• Then the mise en place is prepared prior to the service, producing the preparations that are needed immediately before the service. We always try to make everything as fresh as possible as far as possible, so each preparation has a specific time in which it must be done, not before.
  • Around 12 a.m., all the cooks eat to be ready for service. Just before the service, the bread is heated and the petit fours are prepared, which are usually the most delicate pieces, using for example choux pastry that is not in optimal conditions if it is produced before. 
  • During service, mainly the desserts are plated and the preparations that can be made more immediately are prepared. At certain times, especially at the beginning of the service, the dessert department has a light workload and supports the other departments.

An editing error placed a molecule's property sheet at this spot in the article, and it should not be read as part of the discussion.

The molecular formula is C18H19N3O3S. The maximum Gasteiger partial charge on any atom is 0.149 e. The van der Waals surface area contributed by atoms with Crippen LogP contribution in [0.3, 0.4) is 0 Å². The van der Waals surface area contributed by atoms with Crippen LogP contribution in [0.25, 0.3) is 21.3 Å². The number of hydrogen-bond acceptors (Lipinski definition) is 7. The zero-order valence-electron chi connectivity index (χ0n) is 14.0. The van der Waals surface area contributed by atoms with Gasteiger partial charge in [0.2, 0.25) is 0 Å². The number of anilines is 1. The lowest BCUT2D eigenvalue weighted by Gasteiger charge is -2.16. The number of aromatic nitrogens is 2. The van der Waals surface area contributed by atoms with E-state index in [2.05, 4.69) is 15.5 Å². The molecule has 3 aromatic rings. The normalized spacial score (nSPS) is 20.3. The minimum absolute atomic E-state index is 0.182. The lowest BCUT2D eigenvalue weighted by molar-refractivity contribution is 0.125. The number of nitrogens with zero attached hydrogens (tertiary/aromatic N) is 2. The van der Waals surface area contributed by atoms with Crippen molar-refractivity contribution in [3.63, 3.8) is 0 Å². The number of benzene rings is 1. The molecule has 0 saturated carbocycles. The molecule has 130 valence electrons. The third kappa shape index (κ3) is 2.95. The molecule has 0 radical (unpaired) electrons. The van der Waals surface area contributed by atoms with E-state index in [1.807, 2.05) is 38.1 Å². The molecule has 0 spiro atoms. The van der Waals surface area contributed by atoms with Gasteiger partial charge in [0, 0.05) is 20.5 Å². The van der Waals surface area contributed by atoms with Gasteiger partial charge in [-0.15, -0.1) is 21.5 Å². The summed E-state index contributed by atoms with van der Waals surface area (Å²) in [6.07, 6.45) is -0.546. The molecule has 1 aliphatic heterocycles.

• After the noon service, around 4 p.m., there is a rest until the evening service, when dinner is served at 7 p.m. before coming in, and the process is repeated until the end of the service. 
  • On days when there is not so much work of previous preparations, the cooks organize their week and create new dishes taking into account the new menu proposals and the new products available.

When a cook or pastry chef works in both services on the same day, the workday is demanding, but it is usually compensated with holidays.In this case, Lasarte is only open from Wednesday to Saturday, which means that Alejandro has three holidays. 

Cuando un cocinero o pastelero trabaja en ambos servicios un mismo día, la jornada laboral es exigente, pero suele compensarse con días de fiesta. En este caso, Lasarte solo abre de miércoles a sábado, con lo que Alejandro tiene tres días de fiesta.